the Duchess of Berry. The fetes given by the Princess in the
salons of the Pavilion de Marsan at the Tuileries were marked by
exceptional elegance and good taste; the Petit Chateau, as her
vivacious social staff was called at that time, had an
extraordinary brightness and animation. At the carnival of 1829
Madame organized a costume ball, which, for its brilliancy, was
the talk of the court and the city. All the costumes were those of
one period,--that at which the dowager queen of Scotland, Marie of
Lorraine, widow of James V., came to France to visit her daughter,
Mary Stuart, wife of the King, Francis II. It was decided that
Mary Stuart should be represented by the Duchess of Berry, and the
King, Francis II., by the oldest of the sons of the Duke of
Orleans, the Duke of Chartres, who was then eighteen and one-half
years old, and who was, the next year, to take the title of Duke
of Orleans, on the accession of his father to the throne. The
apartments of the Children of France in the Pavilion de Marsan
were chosen for the ball, and the date was fixed at Monday, March
2, 1829.

The King, the Dauphin and Dauphiness, the Duke and Duchess of
Orleans, appeared at the fete, but not in costume. Charles X. came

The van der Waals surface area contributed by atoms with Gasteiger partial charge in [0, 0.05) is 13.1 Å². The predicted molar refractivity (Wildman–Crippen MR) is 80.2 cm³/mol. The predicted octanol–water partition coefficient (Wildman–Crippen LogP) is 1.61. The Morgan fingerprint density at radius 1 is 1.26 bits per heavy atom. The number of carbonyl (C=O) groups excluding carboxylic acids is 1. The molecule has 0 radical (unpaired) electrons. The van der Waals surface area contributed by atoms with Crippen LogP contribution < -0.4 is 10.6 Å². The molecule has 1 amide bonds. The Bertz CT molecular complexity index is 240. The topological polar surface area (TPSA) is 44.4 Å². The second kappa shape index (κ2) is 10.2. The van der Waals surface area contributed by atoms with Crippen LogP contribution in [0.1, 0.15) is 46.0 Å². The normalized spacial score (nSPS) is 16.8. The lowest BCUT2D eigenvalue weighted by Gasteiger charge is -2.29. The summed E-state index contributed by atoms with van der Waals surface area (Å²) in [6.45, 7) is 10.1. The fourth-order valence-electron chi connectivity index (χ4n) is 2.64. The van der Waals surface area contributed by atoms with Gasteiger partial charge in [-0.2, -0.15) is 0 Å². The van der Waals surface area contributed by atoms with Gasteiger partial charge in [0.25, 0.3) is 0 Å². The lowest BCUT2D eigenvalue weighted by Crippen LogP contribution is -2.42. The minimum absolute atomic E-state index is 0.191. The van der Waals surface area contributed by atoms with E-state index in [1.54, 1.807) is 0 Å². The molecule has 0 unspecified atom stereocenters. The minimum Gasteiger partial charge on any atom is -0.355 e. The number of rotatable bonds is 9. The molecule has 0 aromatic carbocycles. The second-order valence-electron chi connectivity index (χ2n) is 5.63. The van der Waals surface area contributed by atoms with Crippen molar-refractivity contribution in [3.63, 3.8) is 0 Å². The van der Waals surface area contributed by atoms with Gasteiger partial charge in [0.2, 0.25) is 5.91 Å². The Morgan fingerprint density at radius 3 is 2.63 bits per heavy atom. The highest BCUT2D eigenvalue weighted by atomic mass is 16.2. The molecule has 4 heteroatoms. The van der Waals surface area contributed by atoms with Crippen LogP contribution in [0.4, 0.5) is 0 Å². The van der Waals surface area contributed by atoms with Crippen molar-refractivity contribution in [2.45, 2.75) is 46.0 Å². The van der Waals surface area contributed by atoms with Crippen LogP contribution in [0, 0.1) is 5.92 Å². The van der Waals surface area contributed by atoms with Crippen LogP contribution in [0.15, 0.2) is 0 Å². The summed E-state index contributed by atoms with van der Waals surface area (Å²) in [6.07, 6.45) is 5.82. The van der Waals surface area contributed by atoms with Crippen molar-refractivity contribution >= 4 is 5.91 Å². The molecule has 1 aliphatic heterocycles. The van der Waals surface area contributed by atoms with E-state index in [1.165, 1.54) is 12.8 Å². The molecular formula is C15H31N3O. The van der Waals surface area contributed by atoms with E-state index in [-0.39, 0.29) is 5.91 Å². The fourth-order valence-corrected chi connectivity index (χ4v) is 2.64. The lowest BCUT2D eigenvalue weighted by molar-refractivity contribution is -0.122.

after the hour of giving out the general orders. The Dauphin, the
Dauphiness, and the Duke of Orleans arrived at 8 P.M. The entry of
the four queens, Mary Stuart, Marie of Lorraine, Catharine de'
Medici, Jeanne d'Albret, was announced by the band of the
bodyguards which preceded them. The cortege was magnificent, the
costumes of the princes and their ladies resplendent. To increase
its richness, the Dauphiness had lent not only her own jewels, but
a part of those of the crown. The invited guests not taking part
in the cortege occupied places already assigned them. They wore a
uniform costume of silver gauze and white satin. This coolness of
tone produced a charming effect when at the arrival of the cortege
all rose. In the ball-room a platform had been prepared with a